Wednesday, April 18, 2012

Phony Outrage

It’s not too often that I agree with Bill Maher. But an argument he made several weeks ago in a New York Times op-ed piece, “Please Stop Apologizing” (March 21, 2012) deserves at least one cheer or even two. Given the many comments he routinely makes to which many might take offense, there may be an element of self-interest in his argument that there should be less taking of offense in general. Even so, I think we all need to learn to stop shooting down the message just because we don’t like the messenger; and, in this instance, his point is well taken. “When did we get it in our heads,” Maher asks, “that we have the right to never hear anything we don’t like?” (Personally, I don’t like split infinitives, but in the spirit of this discussion I will refrain from taking any offense in this instance!)

Since Maher’s article, we were all treated to yet another over-dramatized instance of contrived outrage – the controversy about Hillary Rosen’s ill-phrased comment that Ann Romney had “never worked a day in her life.” Hillary Rosen actually works for CNN – not for the White House or the Obama Campaign. Such, however, is the potency of phony outrage in our obsessive media culture that the White House and the Campaign were quick to distance themselves from her and join in the phony outrage frenzy. (Meanwhile, MSNBC has dug up something similarly outrageous that Romney himself said just last January, defending his proposal when Governor of Massachusetts to raise the amount of outside-the-home work required of parents on welfare. “I said, for instance, that even if you have a child 2 years of age, you need to go to work. And people said, ‘Well that’s heartless.’ And I said, ‘No, no, I’m willing to spend more giving day care to allow those parents to go back to work. It’ll cost the state more providing that daycare, but I want the individuals to have the dignity of work.’” Apparently for Romney being a stay-at-home-mom lacked the true “dignity of work” as recently as January – or perhaps only when the mothers are poor people.)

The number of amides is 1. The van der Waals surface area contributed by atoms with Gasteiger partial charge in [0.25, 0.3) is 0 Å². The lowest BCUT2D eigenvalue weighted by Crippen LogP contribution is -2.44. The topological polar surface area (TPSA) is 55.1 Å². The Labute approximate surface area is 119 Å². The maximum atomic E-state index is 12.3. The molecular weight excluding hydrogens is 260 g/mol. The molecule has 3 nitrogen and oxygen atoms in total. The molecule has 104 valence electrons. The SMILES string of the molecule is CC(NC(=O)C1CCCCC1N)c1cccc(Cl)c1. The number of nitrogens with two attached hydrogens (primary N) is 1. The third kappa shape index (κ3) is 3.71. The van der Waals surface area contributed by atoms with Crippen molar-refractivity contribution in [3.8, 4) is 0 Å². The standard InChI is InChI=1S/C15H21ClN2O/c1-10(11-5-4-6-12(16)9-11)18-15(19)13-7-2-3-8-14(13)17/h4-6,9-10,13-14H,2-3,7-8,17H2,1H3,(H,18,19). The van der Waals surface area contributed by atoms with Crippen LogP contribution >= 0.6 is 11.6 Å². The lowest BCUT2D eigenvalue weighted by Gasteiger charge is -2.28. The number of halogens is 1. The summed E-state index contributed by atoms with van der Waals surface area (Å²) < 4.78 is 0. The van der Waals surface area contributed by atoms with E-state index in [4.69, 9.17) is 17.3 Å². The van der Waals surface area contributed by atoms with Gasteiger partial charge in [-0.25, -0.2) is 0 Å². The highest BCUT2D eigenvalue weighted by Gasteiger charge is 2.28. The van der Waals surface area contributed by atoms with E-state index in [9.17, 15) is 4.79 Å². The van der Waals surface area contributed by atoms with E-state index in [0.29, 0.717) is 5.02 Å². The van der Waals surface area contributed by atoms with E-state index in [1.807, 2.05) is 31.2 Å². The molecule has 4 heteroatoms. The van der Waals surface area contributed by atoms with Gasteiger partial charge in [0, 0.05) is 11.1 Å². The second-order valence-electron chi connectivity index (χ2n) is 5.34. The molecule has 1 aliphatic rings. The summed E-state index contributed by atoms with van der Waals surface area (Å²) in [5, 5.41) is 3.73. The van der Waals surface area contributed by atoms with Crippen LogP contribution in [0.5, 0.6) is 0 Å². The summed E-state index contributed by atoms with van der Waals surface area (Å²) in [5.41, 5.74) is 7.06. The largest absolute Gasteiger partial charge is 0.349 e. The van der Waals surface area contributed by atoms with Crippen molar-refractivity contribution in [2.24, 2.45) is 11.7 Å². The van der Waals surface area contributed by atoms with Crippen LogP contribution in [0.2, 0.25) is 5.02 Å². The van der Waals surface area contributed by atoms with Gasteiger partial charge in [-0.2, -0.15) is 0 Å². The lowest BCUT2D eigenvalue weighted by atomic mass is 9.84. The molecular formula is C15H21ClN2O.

As a political maneuver, it certainly made sense for the Romney forces to deflect what was essentially a class reference to Mrs. Romney’s economically privileged position in comparison with that of most women and turn it into a debate about whether and how we should value motherhood. Similarly, it made sense for the Obama Campaign to react immediately to preserve its own commanding lead among higher status women (the infamous “gender gap”). The fact that it makes political sense to take this silly stuff so seriously guarantees, of course, that there will only be more of it.

Family issues really are important, of course. Strong and stable families effectively socialize the next generation in ways that are important morally, culturally, socially, and economically. How we define and support (or don’t support) strong and stable family structures is a legitimate subject for political discussion and debate – serious, rational debate of the sort we have very little of and which our morbid delight in constantly taking offense guarantees we’ll have even less of – precisely when we may be needing it the most.

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